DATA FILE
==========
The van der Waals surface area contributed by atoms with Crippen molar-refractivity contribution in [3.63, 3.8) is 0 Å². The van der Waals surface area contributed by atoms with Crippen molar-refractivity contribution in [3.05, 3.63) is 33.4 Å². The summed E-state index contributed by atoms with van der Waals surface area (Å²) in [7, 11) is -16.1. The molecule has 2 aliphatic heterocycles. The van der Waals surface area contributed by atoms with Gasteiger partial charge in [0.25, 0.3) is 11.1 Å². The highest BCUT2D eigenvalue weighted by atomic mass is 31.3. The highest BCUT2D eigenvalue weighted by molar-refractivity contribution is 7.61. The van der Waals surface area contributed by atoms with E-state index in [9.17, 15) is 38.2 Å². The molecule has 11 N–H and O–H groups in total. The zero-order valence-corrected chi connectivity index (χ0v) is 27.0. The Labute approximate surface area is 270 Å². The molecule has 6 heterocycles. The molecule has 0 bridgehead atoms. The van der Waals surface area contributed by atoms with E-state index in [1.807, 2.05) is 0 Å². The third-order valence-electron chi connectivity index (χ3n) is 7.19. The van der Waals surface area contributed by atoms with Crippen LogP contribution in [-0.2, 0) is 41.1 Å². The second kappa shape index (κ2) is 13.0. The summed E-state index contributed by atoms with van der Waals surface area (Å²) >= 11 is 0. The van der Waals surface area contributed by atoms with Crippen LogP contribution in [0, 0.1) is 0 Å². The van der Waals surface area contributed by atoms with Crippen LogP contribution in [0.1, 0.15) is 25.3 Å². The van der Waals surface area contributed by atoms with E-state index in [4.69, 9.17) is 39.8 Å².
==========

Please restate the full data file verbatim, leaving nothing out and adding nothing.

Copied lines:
The van der Waals surface area contributed by atoms with Crippen molar-refractivity contribution in [3.63, 3.8) is 0 Å². The van der Waals surface area contributed by atoms with Crippen molar-refractivity contribution in [3.05, 3.63) is 33.4 Å². The summed E-state index contributed by atoms with van der Waals surface area (Å²) in [7, 11) is -16.1. The molecule has 2 aliphatic heterocycles. The van der Waals surface area contributed by atoms with Gasteiger partial charge in [0.25, 0.3) is 11.1 Å². The highest BCUT2D eigenvalue weighted by atomic mass is 31.3. The highest BCUT2D eigenvalue weighted by molar-refractivity contribution is 7.61. The van der Waals surface area contributed by atoms with E-state index in [9.17, 15) is 38.2 Å². The molecule has 11 N–H and O–H groups in total. The zero-order valence-corrected chi connectivity index (χ0v) is 27.0. The Labute approximate surface area is 270 Å². The molecule has 6 heterocycles. The molecule has 0 bridgehead atoms. The van der Waals surface area contributed by atoms with E-state index in [1.807, 2.05) is 0 Å². The third-order valence-electron chi connectivity index (χ3n) is 7.19. The van der Waals surface area contributed by atoms with Crippen LogP contribution in [-0.2, 0) is 41.1 Å². The second kappa shape index (κ2) is 13.0. The summed E-state index contributed by atoms with van der Waals surface area (Å²) >= 11 is 0. The van der Waals surface area contributed by atoms with Crippen LogP contribution in [0, 0.1) is 0 Å². The van der Waals surface area contributed by atoms with Crippen LogP contribution in [0.1, 0.15) is 25.3 Å². The van der Waals surface area contributed by atoms with E-state index in [4.69, 9.17) is 39.8 Å².